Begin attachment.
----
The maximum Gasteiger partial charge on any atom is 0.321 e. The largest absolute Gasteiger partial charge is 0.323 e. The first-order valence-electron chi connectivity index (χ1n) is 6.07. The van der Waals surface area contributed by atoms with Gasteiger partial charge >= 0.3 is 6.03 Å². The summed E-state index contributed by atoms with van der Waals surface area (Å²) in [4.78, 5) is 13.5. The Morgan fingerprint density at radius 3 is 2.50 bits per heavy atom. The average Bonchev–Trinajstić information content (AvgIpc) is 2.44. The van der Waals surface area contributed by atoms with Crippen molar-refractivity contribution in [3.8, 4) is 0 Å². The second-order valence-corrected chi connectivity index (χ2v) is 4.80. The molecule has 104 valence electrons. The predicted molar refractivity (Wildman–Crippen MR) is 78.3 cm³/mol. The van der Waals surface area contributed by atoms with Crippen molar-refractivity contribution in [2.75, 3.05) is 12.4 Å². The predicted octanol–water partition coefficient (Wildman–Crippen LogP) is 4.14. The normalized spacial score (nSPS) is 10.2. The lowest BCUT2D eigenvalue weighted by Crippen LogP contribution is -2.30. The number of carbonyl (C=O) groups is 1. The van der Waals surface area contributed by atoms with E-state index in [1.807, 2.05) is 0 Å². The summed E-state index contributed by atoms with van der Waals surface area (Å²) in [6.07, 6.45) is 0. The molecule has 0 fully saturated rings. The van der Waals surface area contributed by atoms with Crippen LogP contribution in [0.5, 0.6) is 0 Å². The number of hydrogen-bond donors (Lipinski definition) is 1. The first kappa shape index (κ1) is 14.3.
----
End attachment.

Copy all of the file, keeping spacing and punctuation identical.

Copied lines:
The maximum Gasteiger partial charge on any atom is 0.321 e. The largest absolute Gasteiger partial charge is 0.323 e. The first-order valence-electron chi connectivity index (χ1n) is 6.07. The van der Waals surface area contributed by atoms with Gasteiger partial charge >= 0.3 is 6.03 Å². The summed E-state index contributed by atoms with van der Waals surface area (Å²) in [4.78, 5) is 13.5. The Morgan fingerprint density at radius 3 is 2.50 bits per heavy atom. The average Bonchev–Trinajstić information content (AvgIpc) is 2.44. The van der Waals surface area contributed by atoms with Crippen molar-refractivity contribution in [3.8, 4) is 0 Å². The second-order valence-corrected chi connectivity index (χ2v) is 4.80. The molecule has 104 valence electrons. The predicted molar refractivity (Wildman–Crippen MR) is 78.3 cm³/mol. The van der Waals surface area contributed by atoms with Crippen molar-refractivity contribution in [2.75, 3.05) is 12.4 Å². The predicted octanol–water partition coefficient (Wildman–Crippen LogP) is 4.14. The normalized spacial score (nSPS) is 10.2. The lowest BCUT2D eigenvalue weighted by Crippen LogP contribution is -2.30. The number of carbonyl (C=O) groups is 1. The van der Waals surface area contributed by atoms with E-state index in [1.807, 2.05) is 0 Å². The summed E-state index contributed by atoms with van der Waals surface area (Å²) in [6.07, 6.45) is 0. The molecule has 0 fully saturated rings. The van der Waals surface area contributed by atoms with Crippen LogP contribution in [0.5, 0.6) is 0 Å². The number of hydrogen-bond donors (Lipinski definition) is 1. The first kappa shape index (κ1) is 14.3.